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Find: $$\lim_{n\to\infty} \sqrt[n]{n}$$

How does one not having any intuition able to do this?

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Have you had l'Hopital's Rule in your course yet? You can express your problem as $lim x \rightarrow \infty (x^{1/x})$ and treat this as an "indeterminate powers" limit. –  RecklessReckoner Apr 15 '13 at 1:20

3 Answers 3

up vote 12 down vote accepted

Note that $n^{\frac{1}{n}} = e^{\frac{1}{n}\log(n)}$. Since $\frac{1}{n}\log(n)\to 0$ as $n\to\infty$ and since the exponential function is continuous, we have $\lim_{n\to\infty} n^{\frac{1}{n}} = \lim_{n\to\infty} e^{\frac{1}{n}\log(n)} = e^0 = 1$.

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Hints (for you to work out and justify):

$$\forall\,n\in\Bbb N\;,\;\;\sqrt[n]n\ge 1\implies \sqrt[n]n=1+c_n\;,\;\;c_n\ge 0\implies$$

$$n=(1+c_n)^n=\sum_{k=0}^n\binom{n}{k}c_n^k\ge \frac{n(n-1)}{2}c_n^2\implies c_n\le \sqrt\frac{2}{n-1}\implies c_n\xrightarrow [n\to\infty]{}0\implies$$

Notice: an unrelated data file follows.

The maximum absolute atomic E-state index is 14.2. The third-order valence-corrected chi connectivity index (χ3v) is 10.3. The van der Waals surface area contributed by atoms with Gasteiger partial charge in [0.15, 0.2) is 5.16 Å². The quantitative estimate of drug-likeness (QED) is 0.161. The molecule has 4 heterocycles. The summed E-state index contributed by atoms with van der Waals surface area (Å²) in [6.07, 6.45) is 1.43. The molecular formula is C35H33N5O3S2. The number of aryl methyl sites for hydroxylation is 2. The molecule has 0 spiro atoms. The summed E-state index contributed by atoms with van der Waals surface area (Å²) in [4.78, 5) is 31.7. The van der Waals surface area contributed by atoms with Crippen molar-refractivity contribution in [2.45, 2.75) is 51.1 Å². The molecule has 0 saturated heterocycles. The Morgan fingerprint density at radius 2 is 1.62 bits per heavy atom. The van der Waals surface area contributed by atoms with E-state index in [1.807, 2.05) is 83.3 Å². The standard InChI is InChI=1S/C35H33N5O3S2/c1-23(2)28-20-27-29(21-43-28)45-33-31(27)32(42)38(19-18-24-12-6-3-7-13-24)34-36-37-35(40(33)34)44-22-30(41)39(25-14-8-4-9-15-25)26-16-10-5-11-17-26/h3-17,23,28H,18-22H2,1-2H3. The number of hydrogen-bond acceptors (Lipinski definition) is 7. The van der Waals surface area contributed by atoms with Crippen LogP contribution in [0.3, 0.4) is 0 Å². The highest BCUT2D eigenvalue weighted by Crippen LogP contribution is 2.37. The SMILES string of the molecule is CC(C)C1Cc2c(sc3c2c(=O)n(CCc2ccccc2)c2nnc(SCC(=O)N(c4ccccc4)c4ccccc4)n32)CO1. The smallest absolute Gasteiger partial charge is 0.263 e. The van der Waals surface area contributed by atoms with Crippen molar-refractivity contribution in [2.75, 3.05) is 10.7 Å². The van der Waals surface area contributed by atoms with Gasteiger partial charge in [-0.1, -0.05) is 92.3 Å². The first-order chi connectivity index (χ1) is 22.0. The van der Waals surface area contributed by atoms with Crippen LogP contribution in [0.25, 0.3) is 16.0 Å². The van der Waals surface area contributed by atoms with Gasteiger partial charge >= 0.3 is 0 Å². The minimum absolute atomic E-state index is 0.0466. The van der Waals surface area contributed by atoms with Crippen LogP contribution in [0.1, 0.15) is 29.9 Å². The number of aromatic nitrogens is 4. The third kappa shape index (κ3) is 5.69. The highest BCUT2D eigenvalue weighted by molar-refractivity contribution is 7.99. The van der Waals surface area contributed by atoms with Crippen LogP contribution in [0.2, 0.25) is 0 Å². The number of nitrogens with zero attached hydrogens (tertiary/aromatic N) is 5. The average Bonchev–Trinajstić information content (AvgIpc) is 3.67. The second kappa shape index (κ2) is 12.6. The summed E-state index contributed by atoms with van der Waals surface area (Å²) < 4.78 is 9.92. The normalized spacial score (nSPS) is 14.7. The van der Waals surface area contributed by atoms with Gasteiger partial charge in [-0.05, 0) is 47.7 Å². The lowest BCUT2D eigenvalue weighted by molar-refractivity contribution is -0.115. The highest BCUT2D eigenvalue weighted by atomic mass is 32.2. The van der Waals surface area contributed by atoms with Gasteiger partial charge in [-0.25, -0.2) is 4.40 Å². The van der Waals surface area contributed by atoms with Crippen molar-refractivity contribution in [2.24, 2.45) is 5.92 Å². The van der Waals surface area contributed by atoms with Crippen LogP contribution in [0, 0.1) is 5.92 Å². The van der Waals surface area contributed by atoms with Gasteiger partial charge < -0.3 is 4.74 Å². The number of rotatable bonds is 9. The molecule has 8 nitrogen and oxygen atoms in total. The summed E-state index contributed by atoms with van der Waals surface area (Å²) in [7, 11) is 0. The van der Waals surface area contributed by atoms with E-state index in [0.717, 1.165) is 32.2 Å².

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Step One: $1^1=1$, $2^\frac{1}{2}>1$, suppose $n>1 \implies n^\frac{1}{n}>1^\frac{1}{n}=1$.

Step Two: Define $\alpha_n=n^\frac{1}{n}-1$. By the Binomial Formula for every index $n>2$, $n=(1+\alpha_n)^n=1+n\alpha_n+\frac{n(n-1)}{2}\alpha_n^2+\dots>1+\frac{n(n-1)}{2}\alpha_n^2$, since $\alpha_n>0$. $n>1+\frac{n(n-1)}{2}\alpha_n^2\implies 1>\frac{n}{2}\alpha_n^2\implies \frac{2}{n}>\alpha_n^2$ and by the comparison lemma and since the product of convergent sequences converges to the product of the limits, you can see that $\lim_{n \to \infty} \alpha_n=0$.

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